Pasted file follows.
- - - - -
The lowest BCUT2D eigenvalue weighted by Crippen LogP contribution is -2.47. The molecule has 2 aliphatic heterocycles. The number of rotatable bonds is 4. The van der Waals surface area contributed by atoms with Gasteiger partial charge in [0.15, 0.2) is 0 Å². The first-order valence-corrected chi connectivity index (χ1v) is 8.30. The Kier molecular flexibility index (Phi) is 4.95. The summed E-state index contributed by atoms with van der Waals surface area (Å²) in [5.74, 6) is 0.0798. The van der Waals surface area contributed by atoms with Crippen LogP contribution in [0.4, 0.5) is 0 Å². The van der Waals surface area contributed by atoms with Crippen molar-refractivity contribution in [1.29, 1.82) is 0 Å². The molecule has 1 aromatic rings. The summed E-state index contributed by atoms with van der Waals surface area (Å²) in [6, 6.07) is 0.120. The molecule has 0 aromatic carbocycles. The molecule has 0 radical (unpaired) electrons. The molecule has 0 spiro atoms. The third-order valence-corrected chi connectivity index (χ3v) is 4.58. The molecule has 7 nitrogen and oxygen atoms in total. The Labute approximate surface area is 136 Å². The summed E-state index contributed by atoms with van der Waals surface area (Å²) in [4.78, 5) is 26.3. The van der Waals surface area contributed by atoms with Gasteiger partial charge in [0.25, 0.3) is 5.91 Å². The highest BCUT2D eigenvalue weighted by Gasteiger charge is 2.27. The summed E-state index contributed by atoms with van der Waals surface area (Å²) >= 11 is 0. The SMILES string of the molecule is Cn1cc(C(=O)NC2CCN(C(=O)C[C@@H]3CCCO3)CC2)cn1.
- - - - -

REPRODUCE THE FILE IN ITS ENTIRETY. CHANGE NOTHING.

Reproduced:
The lowest BCUT2D eigenvalue weighted by Crippen LogP contribution is -2.47. The molecule has 2 aliphatic heterocycles. The number of rotatable bonds is 4. The van der Waals surface area contributed by atoms with Gasteiger partial charge in [0.15, 0.2) is 0 Å². The first-order valence-corrected chi connectivity index (χ1v) is 8.30. The Kier molecular flexibility index (Phi) is 4.95. The summed E-state index contributed by atoms with van der Waals surface area (Å²) in [5.74, 6) is 0.0798. The van der Waals surface area contributed by atoms with Crippen LogP contribution in [0.4, 0.5) is 0 Å². The van der Waals surface area contributed by atoms with Crippen molar-refractivity contribution in [1.29, 1.82) is 0 Å². The molecule has 1 aromatic rings. The summed E-state index contributed by atoms with van der Waals surface area (Å²) in [6, 6.07) is 0.120. The molecule has 0 aromatic carbocycles. The molecule has 0 radical (unpaired) electrons. The molecule has 0 spiro atoms. The third-order valence-corrected chi connectivity index (χ3v) is 4.58. The molecule has 7 nitrogen and oxygen atoms in total. The Labute approximate surface area is 136 Å². The summed E-state index contributed by atoms with van der Waals surface area (Å²) in [4.78, 5) is 26.3. The van der Waals surface area contributed by atoms with Gasteiger partial charge in [0.25, 0.3) is 5.91 Å². The highest BCUT2D eigenvalue weighted by Gasteiger charge is 2.27. The summed E-state index contributed by atoms with van der Waals surface area (Å²) >= 11 is 0. The SMILES string of the molecule is Cn1cc(C(=O)NC2CCN(C(=O)C[C@@H]3CCCO3)CC2)cn1.